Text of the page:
In order to create unique customer value and stay competitive also in the long run, customer-centric firms need to develop capabilities to identify relevant trends. The scarce existent research, notably on absorptive capacities, and common management practice suggest that customer interactions and internal cooperation increase future readiness. With data from a cross-industry management survey, we confirm that both factors indeed fully mediate the relationship between customer-centric orientation and future readiness. Multi-group structural equation analyses help to specify how organizational factors impact the creation of future readiness and provide rich managerial implications for resource allocation.
Marketing managers are supposed to be highly professional in taking information about markets and customer preferences into account when making strategic decisions. However, following the literature on decision behavior, people constantly engage in identity-based decision making which leads to ignorance of relevant information. In the context of managerial decision making, such behavior might jeopardize a firm's market orientation. In three experiments the authors investigate managers' strategic decisions in marketing when one alternative is somehow related to the identity of the decision maker. The findings show that managers tend to make identity-based decisions and ignore relevant market information. Finally, evidence is demonstrated that managers misleadingly project their self-identity-driven preferences onto the preferences of the consumers which clearly points out a detrimental identity effect with regard to managerial decision making in marketing strategy.
This work is devoted to the question of how managers can successfully probe latent needs and uncover future needs of customers, labeled as proactive customer orientation. Based on an observation of specialized proactive customer-oriented departments, expert interviews, workshops with managers, and a meta-analysis of existing research, two dimensions of proactive customer orientation are defined, proactive customer-oriented climate and proactive customer-oriented processes. New scales are developed for the two constructs, and the reliability, validity, and generalizability of the second-order measurement models are supported by an empirical study of 218 business-to-business firms and 202 business-to-consumers firms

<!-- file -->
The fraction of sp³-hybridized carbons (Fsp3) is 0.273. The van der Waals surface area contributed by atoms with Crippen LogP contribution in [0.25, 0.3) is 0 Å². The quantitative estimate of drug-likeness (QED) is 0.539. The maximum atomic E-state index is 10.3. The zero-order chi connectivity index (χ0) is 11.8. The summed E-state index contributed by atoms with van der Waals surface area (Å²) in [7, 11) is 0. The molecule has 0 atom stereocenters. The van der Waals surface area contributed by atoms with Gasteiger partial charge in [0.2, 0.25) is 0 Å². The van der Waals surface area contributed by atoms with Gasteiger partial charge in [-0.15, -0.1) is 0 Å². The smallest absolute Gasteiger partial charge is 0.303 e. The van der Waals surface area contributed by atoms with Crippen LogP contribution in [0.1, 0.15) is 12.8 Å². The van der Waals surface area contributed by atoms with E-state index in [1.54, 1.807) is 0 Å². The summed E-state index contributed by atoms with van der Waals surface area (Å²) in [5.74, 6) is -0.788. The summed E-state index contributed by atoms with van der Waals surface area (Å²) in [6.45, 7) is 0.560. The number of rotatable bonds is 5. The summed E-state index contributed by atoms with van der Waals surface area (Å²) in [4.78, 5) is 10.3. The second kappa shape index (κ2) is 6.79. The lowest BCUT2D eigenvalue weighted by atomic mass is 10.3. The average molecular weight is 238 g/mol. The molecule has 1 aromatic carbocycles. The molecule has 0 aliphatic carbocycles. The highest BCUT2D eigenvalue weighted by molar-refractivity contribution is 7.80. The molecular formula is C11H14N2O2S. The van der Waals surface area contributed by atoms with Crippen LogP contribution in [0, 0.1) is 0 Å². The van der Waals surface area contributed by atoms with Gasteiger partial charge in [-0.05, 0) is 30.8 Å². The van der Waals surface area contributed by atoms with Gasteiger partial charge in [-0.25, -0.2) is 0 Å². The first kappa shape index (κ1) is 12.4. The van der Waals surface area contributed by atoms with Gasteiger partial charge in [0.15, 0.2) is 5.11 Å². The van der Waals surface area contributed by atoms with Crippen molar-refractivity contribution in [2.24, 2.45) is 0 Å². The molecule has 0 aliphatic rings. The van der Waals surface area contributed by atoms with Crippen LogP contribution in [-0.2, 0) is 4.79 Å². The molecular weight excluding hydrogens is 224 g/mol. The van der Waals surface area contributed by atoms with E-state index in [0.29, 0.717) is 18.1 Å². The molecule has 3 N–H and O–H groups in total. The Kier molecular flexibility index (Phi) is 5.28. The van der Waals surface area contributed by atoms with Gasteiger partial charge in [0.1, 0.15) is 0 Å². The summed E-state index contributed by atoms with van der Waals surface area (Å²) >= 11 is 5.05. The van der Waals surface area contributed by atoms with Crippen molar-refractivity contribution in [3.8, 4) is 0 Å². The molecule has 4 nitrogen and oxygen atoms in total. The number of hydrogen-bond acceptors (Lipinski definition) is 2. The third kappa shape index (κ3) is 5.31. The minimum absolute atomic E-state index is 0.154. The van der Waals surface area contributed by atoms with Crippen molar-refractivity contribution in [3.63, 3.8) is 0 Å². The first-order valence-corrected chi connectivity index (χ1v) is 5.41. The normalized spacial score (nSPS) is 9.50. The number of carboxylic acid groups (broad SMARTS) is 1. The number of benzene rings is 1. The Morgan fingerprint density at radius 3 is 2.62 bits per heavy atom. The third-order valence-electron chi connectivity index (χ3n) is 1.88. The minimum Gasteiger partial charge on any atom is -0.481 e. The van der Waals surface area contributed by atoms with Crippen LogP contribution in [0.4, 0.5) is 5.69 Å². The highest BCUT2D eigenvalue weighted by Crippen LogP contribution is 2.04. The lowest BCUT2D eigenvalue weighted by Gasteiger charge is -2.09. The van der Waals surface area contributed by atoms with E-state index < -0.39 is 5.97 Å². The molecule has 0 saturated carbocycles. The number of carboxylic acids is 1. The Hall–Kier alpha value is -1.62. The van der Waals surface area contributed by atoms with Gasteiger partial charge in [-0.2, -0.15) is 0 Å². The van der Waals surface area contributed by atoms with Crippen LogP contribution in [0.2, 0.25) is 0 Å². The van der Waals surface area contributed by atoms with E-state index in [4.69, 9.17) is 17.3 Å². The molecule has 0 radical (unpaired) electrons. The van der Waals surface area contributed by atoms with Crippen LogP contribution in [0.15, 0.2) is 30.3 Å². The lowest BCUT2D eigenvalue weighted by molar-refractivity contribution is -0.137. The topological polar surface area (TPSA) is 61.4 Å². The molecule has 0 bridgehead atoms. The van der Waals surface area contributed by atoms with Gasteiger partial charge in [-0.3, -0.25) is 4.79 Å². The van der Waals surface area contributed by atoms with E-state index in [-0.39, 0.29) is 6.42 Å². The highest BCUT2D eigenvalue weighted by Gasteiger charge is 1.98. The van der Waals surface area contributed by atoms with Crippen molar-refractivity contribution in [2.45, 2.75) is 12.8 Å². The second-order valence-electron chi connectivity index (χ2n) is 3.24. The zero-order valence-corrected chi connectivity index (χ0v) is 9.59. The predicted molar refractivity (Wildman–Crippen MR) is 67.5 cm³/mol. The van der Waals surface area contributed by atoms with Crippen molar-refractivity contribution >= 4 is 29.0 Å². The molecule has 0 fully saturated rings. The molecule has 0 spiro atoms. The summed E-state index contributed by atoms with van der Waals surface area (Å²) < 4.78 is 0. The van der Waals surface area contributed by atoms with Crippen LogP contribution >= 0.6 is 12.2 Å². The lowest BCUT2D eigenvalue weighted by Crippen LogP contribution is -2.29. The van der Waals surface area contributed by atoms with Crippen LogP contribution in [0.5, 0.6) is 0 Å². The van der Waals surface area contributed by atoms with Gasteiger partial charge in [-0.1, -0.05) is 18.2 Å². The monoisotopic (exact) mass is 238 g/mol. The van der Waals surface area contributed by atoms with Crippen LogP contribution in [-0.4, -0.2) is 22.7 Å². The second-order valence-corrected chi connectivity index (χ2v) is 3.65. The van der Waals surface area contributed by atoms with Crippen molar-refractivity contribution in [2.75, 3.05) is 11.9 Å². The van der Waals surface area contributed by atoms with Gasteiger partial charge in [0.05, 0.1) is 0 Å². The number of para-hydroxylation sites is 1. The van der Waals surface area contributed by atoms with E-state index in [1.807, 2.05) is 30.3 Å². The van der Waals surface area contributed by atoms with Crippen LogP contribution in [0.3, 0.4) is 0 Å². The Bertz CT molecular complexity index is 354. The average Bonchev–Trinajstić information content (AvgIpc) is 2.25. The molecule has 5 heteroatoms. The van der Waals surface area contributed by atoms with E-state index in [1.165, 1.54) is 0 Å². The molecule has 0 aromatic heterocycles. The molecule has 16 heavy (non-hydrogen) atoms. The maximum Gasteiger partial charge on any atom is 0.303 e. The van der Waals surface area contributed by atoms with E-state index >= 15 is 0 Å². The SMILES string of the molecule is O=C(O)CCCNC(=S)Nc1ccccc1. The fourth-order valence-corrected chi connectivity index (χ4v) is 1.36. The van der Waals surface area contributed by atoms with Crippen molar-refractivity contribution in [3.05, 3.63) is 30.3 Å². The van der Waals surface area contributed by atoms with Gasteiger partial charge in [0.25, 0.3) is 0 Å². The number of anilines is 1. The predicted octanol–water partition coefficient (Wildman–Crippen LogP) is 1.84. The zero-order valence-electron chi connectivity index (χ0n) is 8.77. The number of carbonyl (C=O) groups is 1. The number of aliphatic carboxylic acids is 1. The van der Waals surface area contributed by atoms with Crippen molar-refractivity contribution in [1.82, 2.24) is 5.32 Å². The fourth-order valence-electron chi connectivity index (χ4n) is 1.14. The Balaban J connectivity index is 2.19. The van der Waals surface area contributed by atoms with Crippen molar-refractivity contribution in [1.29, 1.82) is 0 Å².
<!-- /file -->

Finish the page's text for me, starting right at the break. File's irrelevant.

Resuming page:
Employee performance plays a vital role for the success of a service brand (Berry 2000; Vallaster and de Chernatony 2005). Other than with product brands, where consumers’ perceptions of a brand derive predominantly from a product’s tangible features, customers’ perceptions of a service brand depend highly on the behavior of front-line staff. It is they, through their demeanor, communications, and actions, who build an image of the service brand in the minds of customers. Of the variables that are likely to elicit brand-building behaviors on the part of front-line workers, effective leadership has been proposed as one of the key driving forces. Specifically, transformational leadership (TFL) as a leadership style oriented toward follower-development has been suggested to be of high value in the context of services brand building efforts (Vallaster and de Chernatony 2005). However, to date no specific attempt has been undertaken to conceptually and empirically substantiate this assumption. The purpose of this research is to explore how transformational supervisors may enhance brand-building behaviors on the part of front-line employees. We attempt to (1) conceptualize a new construct – employee brand building behavior; (2) adopt the concept of TFL to the specific domain of branding; and (3) explain the working mechanisms of the brand-specific transformational leadership process.
The present research project aims to overcome conventional branding theories assuming brand meanings to be under exclusive control by the legal brand owners. Due to the utilization of a practice-theoretical perspective systematic understanding on how and why unintended brand meanings emerge is pursued. The two distinct brand cases Birkenstock and NewBalance are investigated to study the contingency of brand meaning co-optation and contestation. Marketers should be encouraged to detect and prevent momentous brand disruptions.